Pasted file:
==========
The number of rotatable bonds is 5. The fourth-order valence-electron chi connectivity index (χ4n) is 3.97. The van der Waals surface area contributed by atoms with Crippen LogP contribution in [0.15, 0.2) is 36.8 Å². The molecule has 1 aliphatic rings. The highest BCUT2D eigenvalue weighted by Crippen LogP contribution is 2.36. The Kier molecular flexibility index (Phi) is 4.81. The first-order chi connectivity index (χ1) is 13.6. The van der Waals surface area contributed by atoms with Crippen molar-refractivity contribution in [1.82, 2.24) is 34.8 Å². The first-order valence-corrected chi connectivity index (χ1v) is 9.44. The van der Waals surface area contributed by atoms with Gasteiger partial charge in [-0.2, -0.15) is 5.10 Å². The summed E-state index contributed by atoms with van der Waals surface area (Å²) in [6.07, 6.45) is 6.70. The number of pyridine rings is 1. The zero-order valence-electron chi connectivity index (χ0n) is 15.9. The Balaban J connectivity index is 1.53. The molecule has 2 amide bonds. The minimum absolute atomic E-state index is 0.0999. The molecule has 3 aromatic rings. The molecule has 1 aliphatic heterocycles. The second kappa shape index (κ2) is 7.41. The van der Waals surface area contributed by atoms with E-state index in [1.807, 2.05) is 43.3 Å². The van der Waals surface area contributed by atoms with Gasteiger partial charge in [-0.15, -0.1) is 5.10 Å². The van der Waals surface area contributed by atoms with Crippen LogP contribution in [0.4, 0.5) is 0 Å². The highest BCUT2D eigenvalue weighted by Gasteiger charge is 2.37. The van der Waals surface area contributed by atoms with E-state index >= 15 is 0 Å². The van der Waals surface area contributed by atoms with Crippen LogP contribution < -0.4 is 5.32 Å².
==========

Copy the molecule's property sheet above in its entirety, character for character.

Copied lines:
The number of rotatable bonds is 5. The fourth-order valence-electron chi connectivity index (χ4n) is 3.97. The van der Waals surface area contributed by atoms with Crippen LogP contribution in [0.15, 0.2) is 36.8 Å². The molecule has 1 aliphatic rings. The highest BCUT2D eigenvalue weighted by Crippen LogP contribution is 2.36. The Kier molecular flexibility index (Phi) is 4.81. The first-order chi connectivity index (χ1) is 13.6. The van der Waals surface area contributed by atoms with Crippen molar-refractivity contribution in [1.82, 2.24) is 34.8 Å². The first-order valence-corrected chi connectivity index (χ1v) is 9.44. The van der Waals surface area contributed by atoms with Gasteiger partial charge in [-0.2, -0.15) is 5.10 Å². The summed E-state index contributed by atoms with van der Waals surface area (Å²) in [6.07, 6.45) is 6.70. The number of pyridine rings is 1. The zero-order valence-electron chi connectivity index (χ0n) is 15.9. The Balaban J connectivity index is 1.53. The molecule has 2 amide bonds. The minimum absolute atomic E-state index is 0.0999. The molecule has 3 aromatic rings. The molecule has 1 aliphatic heterocycles. The second kappa shape index (κ2) is 7.41. The van der Waals surface area contributed by atoms with E-state index in [1.807, 2.05) is 43.3 Å². The van der Waals surface area contributed by atoms with Gasteiger partial charge in [-0.15, -0.1) is 5.10 Å². The van der Waals surface area contributed by atoms with Crippen LogP contribution in [0.4, 0.5) is 0 Å². The highest BCUT2D eigenvalue weighted by Gasteiger charge is 2.37. The van der Waals surface area contributed by atoms with E-state index >= 15 is 0 Å². The van der Waals surface area contributed by atoms with Crippen LogP contribution < -0.4 is 5.32 Å².